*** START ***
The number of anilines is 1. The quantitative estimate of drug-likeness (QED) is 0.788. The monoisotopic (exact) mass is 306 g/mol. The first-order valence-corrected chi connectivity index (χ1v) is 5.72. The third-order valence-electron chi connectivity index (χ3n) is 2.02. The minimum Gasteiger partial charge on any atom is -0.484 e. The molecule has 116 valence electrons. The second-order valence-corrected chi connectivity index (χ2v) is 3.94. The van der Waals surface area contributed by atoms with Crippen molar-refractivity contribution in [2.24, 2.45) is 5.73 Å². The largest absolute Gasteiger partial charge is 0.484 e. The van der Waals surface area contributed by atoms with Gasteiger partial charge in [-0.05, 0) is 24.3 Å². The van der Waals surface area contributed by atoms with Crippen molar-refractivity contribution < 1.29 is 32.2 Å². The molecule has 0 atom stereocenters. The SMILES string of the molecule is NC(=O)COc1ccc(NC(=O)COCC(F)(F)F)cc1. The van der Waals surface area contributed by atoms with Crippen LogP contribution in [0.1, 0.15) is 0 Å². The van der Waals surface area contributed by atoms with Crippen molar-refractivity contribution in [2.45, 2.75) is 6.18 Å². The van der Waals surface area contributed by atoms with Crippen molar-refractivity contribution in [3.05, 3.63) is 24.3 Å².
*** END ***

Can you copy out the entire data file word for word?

The number of anilines is 1. The quantitative estimate of drug-likeness (QED) is 0.788. The monoisotopic (exact) mass is 306 g/mol. The first-order valence-corrected chi connectivity index (χ1v) is 5.72. The third-order valence-electron chi connectivity index (χ3n) is 2.02. The minimum Gasteiger partial charge on any atom is -0.484 e. The molecule has 116 valence electrons. The second-order valence-corrected chi connectivity index (χ2v) is 3.94. The van der Waals surface area contributed by atoms with Crippen molar-refractivity contribution in [2.24, 2.45) is 5.73 Å². The largest absolute Gasteiger partial charge is 0.484 e. The van der Waals surface area contributed by atoms with Gasteiger partial charge in [-0.05, 0) is 24.3 Å². The van der Waals surface area contributed by atoms with Crippen molar-refractivity contribution < 1.29 is 32.2 Å². The molecule has 0 atom stereocenters. The SMILES string of the molecule is NC(=O)COc1ccc(NC(=O)COCC(F)(F)F)cc1. The van der Waals surface area contributed by atoms with Crippen LogP contribution in [0.1, 0.15) is 0 Å². The van der Waals surface area contributed by atoms with Crippen molar-refractivity contribution in [2.45, 2.75) is 6.18 Å². The van der Waals surface area contributed by atoms with Crippen molar-refractivity contribution in [3.05, 3.63) is 24.3 Å².